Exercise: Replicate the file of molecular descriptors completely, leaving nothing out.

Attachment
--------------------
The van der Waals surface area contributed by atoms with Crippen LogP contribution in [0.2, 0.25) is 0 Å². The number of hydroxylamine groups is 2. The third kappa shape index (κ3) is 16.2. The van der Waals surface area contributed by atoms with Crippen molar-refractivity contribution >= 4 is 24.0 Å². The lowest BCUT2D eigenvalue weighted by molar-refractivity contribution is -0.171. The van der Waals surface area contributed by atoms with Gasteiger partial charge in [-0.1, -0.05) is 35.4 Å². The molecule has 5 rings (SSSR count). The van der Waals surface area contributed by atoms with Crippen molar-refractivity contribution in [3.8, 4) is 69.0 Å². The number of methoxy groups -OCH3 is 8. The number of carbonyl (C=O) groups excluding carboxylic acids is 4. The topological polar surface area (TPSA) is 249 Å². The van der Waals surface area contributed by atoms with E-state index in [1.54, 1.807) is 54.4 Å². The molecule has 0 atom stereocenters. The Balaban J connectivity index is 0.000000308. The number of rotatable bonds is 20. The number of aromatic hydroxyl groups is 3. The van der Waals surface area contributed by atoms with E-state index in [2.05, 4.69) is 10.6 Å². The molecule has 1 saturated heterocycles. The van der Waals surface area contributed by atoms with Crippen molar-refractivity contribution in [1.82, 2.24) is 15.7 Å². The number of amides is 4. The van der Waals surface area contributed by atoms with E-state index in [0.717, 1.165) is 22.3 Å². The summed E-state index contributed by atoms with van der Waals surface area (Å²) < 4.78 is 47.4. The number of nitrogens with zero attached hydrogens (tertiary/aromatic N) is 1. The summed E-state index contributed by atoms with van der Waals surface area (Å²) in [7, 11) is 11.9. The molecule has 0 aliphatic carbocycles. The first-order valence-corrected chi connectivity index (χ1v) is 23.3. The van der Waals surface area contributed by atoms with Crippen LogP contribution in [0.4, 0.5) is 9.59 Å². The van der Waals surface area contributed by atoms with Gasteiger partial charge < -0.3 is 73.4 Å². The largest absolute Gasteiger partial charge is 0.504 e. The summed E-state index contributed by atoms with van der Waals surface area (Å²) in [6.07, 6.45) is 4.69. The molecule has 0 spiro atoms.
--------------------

The van der Waals surface area contributed by atoms with Crippen LogP contribution in [0.2, 0.25) is 0 Å². The number of hydroxylamine groups is 2. The third kappa shape index (κ3) is 16.2. The van der Waals surface area contributed by atoms with Crippen molar-refractivity contribution >= 4 is 24.0 Å². The lowest BCUT2D eigenvalue weighted by molar-refractivity contribution is -0.171. The van der Waals surface area contributed by atoms with Gasteiger partial charge in [-0.1, -0.05) is 35.4 Å². The molecule has 5 rings (SSSR count). The van der Waals surface area contributed by atoms with Crippen molar-refractivity contribution in [3.8, 4) is 69.0 Å². The number of methoxy groups -OCH3 is 8. The number of carbonyl (C=O) groups excluding carboxylic acids is 4. The topological polar surface area (TPSA) is 249 Å². The van der Waals surface area contributed by atoms with E-state index in [1.54, 1.807) is 54.4 Å². The molecule has 0 atom stereocenters. The Balaban J connectivity index is 0.000000308. The number of rotatable bonds is 20. The number of aromatic hydroxyl groups is 3. The van der Waals surface area contributed by atoms with E-state index in [2.05, 4.69) is 10.6 Å². The molecule has 1 saturated heterocycles. The van der Waals surface area contributed by atoms with Crippen molar-refractivity contribution in [1.82, 2.24) is 15.7 Å². The number of amides is 4. The van der Waals surface area contributed by atoms with E-state index in [0.717, 1.165) is 22.3 Å². The summed E-state index contributed by atoms with van der Waals surface area (Å²) < 4.78 is 47.4. The number of nitrogens with zero attached hydrogens (tertiary/aromatic N) is 1. The summed E-state index contributed by atoms with van der Waals surface area (Å²) in [7, 11) is 11.9. The molecule has 0 aliphatic carbocycles. The first-order valence-corrected chi connectivity index (χ1v) is 23.3. The van der Waals surface area contributed by atoms with Crippen LogP contribution in [0.4, 0.5) is 9.59 Å². The van der Waals surface area contributed by atoms with Gasteiger partial charge < -0.3 is 73.4 Å². The largest absolute Gasteiger partial charge is 0.504 e. The summed E-state index contributed by atoms with van der Waals surface area (Å²) in [6.07, 6.45) is 4.69. The molecule has 0 spiro atoms.